The recent coup in Pakistan raised concerns in the West about stability and democracy. But it is also raising some hopes of changes in Pakistani foreign policy. RFE/RL correspondent Charles Recknagel reports on the signs that Islamabad's new regime might scale back support for Afghanistan's ruling Taliban.
Prague, 20 October 1999 (RFE/RL) -- Pakistan's new military government has yet to give a clear picture of whether it will modify Islamabad's long-standing policy of support for the Taliban, Afghanistan's Islamic fundamentalist rulers.
Early this week, coup leader General Pervez Musharraf raised Washington's hopes that he might take a tougher line on Afghanistan's ruling militia when he called in a speech for, in his words, a truly representative government in Kabul.
The U.S. ambassador to Pakistan, William Milam, immediately welcomed Musharraf's statement as a good sign. As Milam told reporters, if there were a representative government in Kabul, Afghanistan would not harbor terrorists. Washington accuses the Taliban of sheltering Osama bin Laden, the man indicted for bombing two US embassies in East Africa last year.
But at the same time that Musharraf was calling on the Taliban to share power in Afghanistan -- and thus to become more moderate -- the general also was receiving the praises of Pakistan's own hardline religious parties. And most of those parties strongly support both the Taliban and Islamic militancy in general.
Pakistan's right-wing religious parties hail Musharraf for deposing prime minister Nawaz Sharif, in part because Sharif infuriated them this summer by ordering the retreat of Islamic militants battling Indian troops in Kashmir. Even the Sharif government's own record of strongly supporting the Taliban was not enough to protect it from the religious parties' anger.
Analysts say that Musharraf is now in the difficult position of seeking to define a position on Islamic militancy that is acceptable to both Western capitals and Pakistan's religious parties.
Alex Lennon, a regional expert at the Center for Strategic and International Studies in Washington, D.C. says the choice is critical. Musharraf needs Western loans to support Pakistan's economy. But at the same time, Lennon says, Musharraf cannot appear too pro-Western for fear of alienating the religious parties and further weakening Pakistan's already fragile internal stability.
"He or any leader in Pakistan is going to face a severe conflict within the country, and that is that there are a lot of moderate forces both within Pakistan and outside -- primarily the West and some of the conditions on the International Monetary Fund loans -- and on the other side he has a lot of nationalist, fundamentalist religious parties within Pakistan that particularly react negatively to pressure from the outside."
But Lennon predicts that if Musharraf is forced to make a choice, the general will back moderation over militancy. He says that the military is extremely active historically in Pakistani politics, but the one thing it consistently does is back forces for moderation and economic stability.
"The military has always been a very strong force for stability in Pakistan and so any military leader...is going to side [with] the forces of moderation while still acknowledging and being deferential to the more fundamentalist forces."
The prospect that Musharraf might favor moderate forces intent on better economic relations with the West already seems to worry the Taliban. The militia's spiritual leader, Mullah Omar, voiced disquiet about the coup in Pakistan shortly after it occurred last week.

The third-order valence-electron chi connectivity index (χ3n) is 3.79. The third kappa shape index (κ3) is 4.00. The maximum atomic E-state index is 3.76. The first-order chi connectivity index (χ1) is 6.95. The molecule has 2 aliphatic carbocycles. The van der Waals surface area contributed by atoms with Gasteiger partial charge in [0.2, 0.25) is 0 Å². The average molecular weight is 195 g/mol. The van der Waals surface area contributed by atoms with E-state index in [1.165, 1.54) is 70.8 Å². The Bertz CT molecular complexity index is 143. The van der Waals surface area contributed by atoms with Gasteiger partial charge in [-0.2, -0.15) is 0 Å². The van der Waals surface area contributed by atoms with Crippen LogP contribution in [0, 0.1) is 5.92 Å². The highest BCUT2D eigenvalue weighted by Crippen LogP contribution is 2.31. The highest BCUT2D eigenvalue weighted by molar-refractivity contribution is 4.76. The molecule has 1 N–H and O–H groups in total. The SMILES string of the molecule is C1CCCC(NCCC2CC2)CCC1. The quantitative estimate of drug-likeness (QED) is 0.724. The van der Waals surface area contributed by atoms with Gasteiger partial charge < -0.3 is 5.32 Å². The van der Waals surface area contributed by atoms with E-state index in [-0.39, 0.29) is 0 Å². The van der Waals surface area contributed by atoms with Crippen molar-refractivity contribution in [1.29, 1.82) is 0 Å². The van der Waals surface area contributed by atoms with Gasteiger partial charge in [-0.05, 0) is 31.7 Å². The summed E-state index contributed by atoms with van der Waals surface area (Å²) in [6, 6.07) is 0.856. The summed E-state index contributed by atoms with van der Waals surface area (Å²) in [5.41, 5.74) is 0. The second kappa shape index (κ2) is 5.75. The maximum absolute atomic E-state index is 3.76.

A statement issued by the office of the Taliban supreme leader said, to quote, "We can firmly say that this change [of government] is a reaction to some moves by foreign powers against the...independence...of Pakistan." Currently, Pakistan is one of only three countries which recognizes the Taliban as the legitimate government of Afghanistan.
Meanwhile, a spokesman for Afghanistan's opposition has cautiously welcomed the change of government in Islamabad. General Said Hussain Anwari of the opposition United Front said he hoped a new administration would be set up in Pakistan that was free of Muslim fundamentalists. As he put it: the coup might not be good for Pakistanis and democracy, but it could be good for Afghans.
Lennon predicts that in the months ahead, Musharraf or any civilian government he backs will be under mounting pressure from Washington to cut back support for the Taliban.
So far, Washington's reaction to Muharraf's seizure of power has been cautious and mostly preoccupied with how soon he plans to return the country to democratic rule. But the analyst says many U.S. policy makers are increasingly convinced the coup could bring a positive change of course in Pakistan and in more moderate policies toward Afghanistan and India. Lennon says:
"From a Western standpoint, he is basically doing about everything right that he possibly could. The reaction to what is basically a military coup is fairly favorable given his rhetoric and his policy actions in withdrawing some of the troops from the border with India, standing down some forces, making declarations that they want to turn over the government to a civilian government. These are all the right things for him to do."
"What you are seeing now [in Washington] is the beginning of a period of policy re-evaluation that in the short run is going to focus on how they make the transition back to a civilian form of government and in the longer run will re-visit the whole range of policy concerns with Pakistan, whether it is nuclear tests, whether it is drug trafficking, whether it is the Taliban, or whether it is terrorism."
The analyst says that the extent to which a new Pakistani government responds to those policy concerns will help determine how much Western aid it receives. And that, in turn, could exercise a moderating influence on Pakistan's future relations with the Taliban.